Is planned C-section better?

Experts from the American College of Obstetrics and Gynecology don’t recommend these elective C-sections. They say you definitely shouldn’t have one before 39 weeks. And they strongly discourage it if you want more children.

Are planned C-sections safer?

A new study found that planned C-section deliveries are safe for low-risk pregnancies. The researchers added that C-section births may be associated with a lower risk of adverse delivery outcomes than planned vaginal births.

What are the disadvantages to C-sections?

Risks to you include:

  • Infection. After a C-section, you might be at risk of developing an infection of the lining of the uterus (endometritis).
  • Postpartum hemorrhage.
  • Reactions to anesthesia.
  • Blood clots.
  • Wound infection.
  • Surgical injury.
  • Increased risks during future pregnancies.

What is it like to have a scheduled C-section?

Your caesarean section operation Once the anaesthetic is working properly, the doctor will make cuts in your tummy and your uterus. Both cuts will be about 10 cm long. Your baby will be lifted out through the cuts. You might feel a tugging or pulling sensation, but there won’t be any pain.

How long does a planned C-section take?

How long does the cesarean section procedure take? The typical c-section takes about 45 minutes. After the baby is delivered, your healthcare provider will stitch up the uterus and close the incision in your abdomen. There are different types of emergency situations that can arise during a delivery.

How long does it take to recover from a planned C-section?

It takes about six weeks to recover from a C-section, but each person’s timeline will be different. An incision — typically a horizontal cut made in your lower abdomen — can take weeks to heal. During that time, it’s recommended that you avoid lifting anything heavier than your baby.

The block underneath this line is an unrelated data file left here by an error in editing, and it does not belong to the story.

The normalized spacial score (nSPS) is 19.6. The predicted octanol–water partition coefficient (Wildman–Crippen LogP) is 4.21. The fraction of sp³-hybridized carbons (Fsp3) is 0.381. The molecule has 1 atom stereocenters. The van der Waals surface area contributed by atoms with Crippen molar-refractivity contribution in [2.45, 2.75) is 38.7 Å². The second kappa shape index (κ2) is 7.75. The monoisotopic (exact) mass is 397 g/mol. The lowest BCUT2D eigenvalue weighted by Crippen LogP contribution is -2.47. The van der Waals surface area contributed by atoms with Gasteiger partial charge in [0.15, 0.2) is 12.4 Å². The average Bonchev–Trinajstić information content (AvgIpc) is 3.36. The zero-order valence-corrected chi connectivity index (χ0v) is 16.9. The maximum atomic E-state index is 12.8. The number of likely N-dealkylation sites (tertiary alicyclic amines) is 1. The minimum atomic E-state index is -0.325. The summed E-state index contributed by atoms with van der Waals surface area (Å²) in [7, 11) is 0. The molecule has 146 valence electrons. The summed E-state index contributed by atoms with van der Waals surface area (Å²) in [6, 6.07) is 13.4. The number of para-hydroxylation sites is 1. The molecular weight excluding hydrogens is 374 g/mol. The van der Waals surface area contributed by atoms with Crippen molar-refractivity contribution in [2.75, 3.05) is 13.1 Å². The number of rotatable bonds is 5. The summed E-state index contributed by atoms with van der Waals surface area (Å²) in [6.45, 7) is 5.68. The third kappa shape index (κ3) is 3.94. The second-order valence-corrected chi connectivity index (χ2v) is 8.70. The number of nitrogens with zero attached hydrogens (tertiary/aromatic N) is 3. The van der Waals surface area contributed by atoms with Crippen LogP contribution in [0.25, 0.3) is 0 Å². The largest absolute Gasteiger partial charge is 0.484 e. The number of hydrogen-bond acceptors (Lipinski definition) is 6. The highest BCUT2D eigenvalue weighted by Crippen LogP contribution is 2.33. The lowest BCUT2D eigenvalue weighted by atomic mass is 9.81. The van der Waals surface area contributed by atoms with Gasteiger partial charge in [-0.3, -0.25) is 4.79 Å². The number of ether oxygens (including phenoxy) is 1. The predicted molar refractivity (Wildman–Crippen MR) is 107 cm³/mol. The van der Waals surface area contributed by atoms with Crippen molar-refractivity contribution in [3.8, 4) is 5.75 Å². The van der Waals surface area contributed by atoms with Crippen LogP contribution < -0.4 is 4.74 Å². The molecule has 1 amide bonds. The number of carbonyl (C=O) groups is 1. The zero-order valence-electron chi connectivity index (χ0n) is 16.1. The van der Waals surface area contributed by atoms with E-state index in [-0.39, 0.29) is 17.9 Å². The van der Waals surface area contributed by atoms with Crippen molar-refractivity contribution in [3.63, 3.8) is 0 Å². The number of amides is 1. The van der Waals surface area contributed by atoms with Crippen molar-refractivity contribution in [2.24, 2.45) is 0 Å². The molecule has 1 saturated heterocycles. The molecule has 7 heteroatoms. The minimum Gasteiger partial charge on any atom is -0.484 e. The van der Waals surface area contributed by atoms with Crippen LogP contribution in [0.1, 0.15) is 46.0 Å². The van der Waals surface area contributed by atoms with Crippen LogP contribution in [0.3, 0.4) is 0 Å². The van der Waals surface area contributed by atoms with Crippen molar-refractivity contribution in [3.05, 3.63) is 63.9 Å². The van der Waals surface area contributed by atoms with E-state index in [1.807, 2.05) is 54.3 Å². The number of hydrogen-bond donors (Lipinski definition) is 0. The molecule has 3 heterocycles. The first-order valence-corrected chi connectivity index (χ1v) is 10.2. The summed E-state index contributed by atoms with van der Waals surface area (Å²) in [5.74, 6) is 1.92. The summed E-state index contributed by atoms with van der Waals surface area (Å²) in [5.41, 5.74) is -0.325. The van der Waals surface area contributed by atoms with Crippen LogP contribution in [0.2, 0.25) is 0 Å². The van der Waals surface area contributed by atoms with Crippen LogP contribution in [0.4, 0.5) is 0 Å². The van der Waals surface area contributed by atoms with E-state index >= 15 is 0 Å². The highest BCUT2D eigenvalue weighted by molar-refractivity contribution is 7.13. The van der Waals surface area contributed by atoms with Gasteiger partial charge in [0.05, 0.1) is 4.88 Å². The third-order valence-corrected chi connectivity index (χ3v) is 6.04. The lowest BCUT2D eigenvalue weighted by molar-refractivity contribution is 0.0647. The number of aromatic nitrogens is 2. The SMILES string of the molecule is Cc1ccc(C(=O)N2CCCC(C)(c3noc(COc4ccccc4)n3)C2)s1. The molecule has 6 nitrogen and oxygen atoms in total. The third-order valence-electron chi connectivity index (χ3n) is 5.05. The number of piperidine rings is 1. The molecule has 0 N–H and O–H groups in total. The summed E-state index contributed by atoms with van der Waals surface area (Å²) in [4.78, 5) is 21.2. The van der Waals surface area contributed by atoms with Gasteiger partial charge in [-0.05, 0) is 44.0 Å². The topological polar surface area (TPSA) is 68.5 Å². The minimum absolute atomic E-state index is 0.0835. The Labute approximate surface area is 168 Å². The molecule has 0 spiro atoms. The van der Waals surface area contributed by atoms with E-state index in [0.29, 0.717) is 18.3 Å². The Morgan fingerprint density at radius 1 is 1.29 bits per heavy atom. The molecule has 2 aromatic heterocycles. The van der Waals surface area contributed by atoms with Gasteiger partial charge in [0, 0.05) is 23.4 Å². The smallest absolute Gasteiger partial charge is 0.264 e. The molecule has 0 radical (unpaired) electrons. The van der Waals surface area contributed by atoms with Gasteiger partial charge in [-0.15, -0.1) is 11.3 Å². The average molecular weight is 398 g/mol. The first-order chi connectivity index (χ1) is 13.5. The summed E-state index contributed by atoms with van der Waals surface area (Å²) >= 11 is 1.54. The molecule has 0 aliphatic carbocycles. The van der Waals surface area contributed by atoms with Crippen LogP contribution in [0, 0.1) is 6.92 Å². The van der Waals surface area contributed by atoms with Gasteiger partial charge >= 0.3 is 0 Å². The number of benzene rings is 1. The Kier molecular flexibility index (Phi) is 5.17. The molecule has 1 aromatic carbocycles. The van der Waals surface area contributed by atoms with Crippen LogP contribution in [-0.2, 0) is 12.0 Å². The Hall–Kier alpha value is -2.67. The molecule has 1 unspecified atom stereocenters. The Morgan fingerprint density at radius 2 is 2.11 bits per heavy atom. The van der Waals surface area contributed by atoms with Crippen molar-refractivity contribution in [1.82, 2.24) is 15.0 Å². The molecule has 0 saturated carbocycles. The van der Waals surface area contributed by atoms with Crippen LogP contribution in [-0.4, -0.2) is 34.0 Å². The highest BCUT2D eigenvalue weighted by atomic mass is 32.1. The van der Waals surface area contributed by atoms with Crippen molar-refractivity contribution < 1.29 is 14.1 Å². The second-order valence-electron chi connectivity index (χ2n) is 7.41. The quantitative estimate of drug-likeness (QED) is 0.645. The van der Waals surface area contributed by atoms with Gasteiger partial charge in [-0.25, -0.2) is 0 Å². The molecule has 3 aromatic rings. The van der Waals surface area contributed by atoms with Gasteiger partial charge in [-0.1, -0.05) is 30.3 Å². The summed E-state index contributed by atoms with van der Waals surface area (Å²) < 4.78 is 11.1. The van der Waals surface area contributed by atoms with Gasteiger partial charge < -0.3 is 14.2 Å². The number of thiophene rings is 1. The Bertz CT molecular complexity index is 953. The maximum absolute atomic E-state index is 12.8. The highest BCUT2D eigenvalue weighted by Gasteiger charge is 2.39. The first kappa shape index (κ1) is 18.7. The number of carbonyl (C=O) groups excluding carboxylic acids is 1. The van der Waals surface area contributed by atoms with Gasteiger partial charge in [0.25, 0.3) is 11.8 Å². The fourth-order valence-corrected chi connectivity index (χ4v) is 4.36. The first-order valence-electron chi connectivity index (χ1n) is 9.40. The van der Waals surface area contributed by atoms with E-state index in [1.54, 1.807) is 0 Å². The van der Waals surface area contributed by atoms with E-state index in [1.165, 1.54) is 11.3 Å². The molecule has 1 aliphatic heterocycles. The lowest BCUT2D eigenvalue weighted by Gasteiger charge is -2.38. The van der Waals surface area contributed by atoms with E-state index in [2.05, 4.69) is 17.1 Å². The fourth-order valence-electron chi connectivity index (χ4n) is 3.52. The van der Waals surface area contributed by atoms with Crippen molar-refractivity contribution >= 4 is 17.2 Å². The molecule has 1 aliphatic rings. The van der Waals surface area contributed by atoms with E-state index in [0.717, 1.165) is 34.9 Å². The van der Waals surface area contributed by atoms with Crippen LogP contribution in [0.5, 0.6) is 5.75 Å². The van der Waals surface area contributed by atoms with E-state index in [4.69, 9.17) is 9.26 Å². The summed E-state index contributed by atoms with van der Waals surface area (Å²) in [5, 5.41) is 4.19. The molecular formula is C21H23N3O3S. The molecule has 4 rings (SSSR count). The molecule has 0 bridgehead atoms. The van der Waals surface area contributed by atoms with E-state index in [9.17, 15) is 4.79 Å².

What time of day is best for C-section?

Cesarean deliveries with no trial of labor were much more concentrated during the day, especially around 8 a.m. “This makes sense, as C-sections are usually scheduled during the daytime hours, and wouldn’t be scheduled overnight or into the early hours of the morning,” says Jennifer Wu, MD, obstetrician/gynecologist at …

What are the pros and cons of having a C section?

Pros and cons of C-section for the baby. Babies born by Caesarean section may be more likely to have breathing problems at birth and even during childhood, such as asthma. They may also be at greater risk for stillbirth.

Should I have a C-section scheduled?

Having a C-section scheduled may avert the requirement of labor unless some women will undergo the labor before the date of schedule. In addition to this, the pain of post-birth after the C-section is a lot worse as compared to the pain experienced with a vaginal delivery.

Does having a C-section increase the risk of future deliveries?

Once a woman has had a C-section, she is more likely to have a C-section for future deliveries, Bryant said. There may also be a greater risk of future pregnancy complications, such as placental abnormalities and uterine rupture, which is when the uterus tears along the scar line from a previous C-section.

Does a planned C-section reduce the risk of pelvic organ prolapse?

If you have not had a c-section before, a planned c-section might reduce the risk of: the womb, vagina, bowel or bladder pushing against the wall of the vagina (pelvic organ prolapse). These may still happen but your risk is lower than if you had a vaginal birth.